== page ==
Honor and Betrayal: The Untold Story of the Navy SEALs Who Captured the “Butcher of Fallujah”—and the Shameful Ordeal They Later Endured. By Patrick Robinson. Da Capo. $26.99.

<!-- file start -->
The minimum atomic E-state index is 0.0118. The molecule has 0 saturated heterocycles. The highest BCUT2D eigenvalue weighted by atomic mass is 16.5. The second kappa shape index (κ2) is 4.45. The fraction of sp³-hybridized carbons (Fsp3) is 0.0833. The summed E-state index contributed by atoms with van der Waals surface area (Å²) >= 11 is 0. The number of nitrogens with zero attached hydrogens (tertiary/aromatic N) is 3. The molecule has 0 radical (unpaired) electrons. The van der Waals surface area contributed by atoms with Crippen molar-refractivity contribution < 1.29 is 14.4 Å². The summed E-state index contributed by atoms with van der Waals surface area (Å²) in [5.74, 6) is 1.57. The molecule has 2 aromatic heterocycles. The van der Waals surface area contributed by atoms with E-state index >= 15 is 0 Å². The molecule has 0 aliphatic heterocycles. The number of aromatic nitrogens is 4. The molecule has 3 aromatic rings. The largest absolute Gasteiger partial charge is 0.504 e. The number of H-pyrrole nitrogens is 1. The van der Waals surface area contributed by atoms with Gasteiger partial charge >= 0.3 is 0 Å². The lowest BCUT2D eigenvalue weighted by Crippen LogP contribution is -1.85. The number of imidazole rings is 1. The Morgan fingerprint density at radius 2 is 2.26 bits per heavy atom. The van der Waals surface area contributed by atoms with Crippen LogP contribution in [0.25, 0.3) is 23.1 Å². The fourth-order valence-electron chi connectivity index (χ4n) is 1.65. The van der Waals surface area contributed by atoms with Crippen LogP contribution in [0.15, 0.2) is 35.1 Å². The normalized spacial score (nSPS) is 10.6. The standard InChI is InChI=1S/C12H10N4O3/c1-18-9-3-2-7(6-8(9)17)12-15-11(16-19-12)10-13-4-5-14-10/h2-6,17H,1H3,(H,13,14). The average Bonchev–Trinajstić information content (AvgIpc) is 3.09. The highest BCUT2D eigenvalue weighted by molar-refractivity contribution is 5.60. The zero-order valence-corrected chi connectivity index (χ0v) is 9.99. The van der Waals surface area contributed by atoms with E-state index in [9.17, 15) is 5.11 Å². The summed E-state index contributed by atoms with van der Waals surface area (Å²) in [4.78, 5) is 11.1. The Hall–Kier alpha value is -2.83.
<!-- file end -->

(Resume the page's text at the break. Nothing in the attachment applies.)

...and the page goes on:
Not all wars are declared as such; not all wars are between nations. In the 19th and early 20th centuries, the United States, after the Civil War, was often at war with itself in nonmilitary ways, as the Industrial Revolution fully took hold, the nation became less agricultural in focus, cities expanded dramatically, immigrant issues proliferated, and robber barons ruled the manufacturing sector with a ruthlessness matched only by that of those determined – for reasons of their own – to oppose them. This is a period largely forgotten and little understood today: who remembers William Jennings Bryan’s once-famous “cross of gold” speech and the reasons behind it, or the Panic of 1893 (one of those reasons) and the near-destruction of the silver industry? Beau Riffenburgh brings that time to vivid life – and skillfully limns some of the major figures within it – in Pinkerton’s Great Detective, nominally the story of James McParland (1843 or 1844-1919) but also a story of a rough-and-tumble, deadly time. It was an era that comes across as far more exciting in Riffenburgh’s book than it likely was to the people who had to live through and endure it. McParland was a colorful and highly controversial figure, often thought to be in league with mine owners as they fought back against unionization attempts that, in the 19th century, were fraught with vicious coercion up to and including murder. McParland is perhaps best known today for his successful infiltration of the Molly Maguires, a miners’ group whose violent tactics were fed in part by the fact that they were Irish Catholics at a time when there was substantial prejudice against them. There is little doubt that the Molly Maguires committed murder and other violent acts, but there is, to this day, doubt about whether McParland and the Pinkerton agency caught the culprits, or caught all the culprits, or caught a mixture of criminals and innocents. And so it was to be through much of McParland’s career – a career that Riffenburgh traces largely through recently released Pinkerton archives that, not surprisingly, cast both the agency and its famed detective in a highly favorable light. Riffenburgh does make some attempts at balance, but he mostly uses his research to re-create in meticulous detail a series of investigations and court cases that many readers will find tiresome and difficult to follow, so filled are they with names, places, dates and acronyms. One random example: “During cross-examination by Kaercher, Butler suddenly admitted that leaders of the AOH had proposed many crimes, including when Dennis ‘Bucky’ Donnelly had ordered him and a man named Pat Shaw to murder Sanger. He also told of Hurley’s plans to murder Gomer James, Hurley’s subsequent claims, and Kehoe’s decision for him and McParlan to investigate.”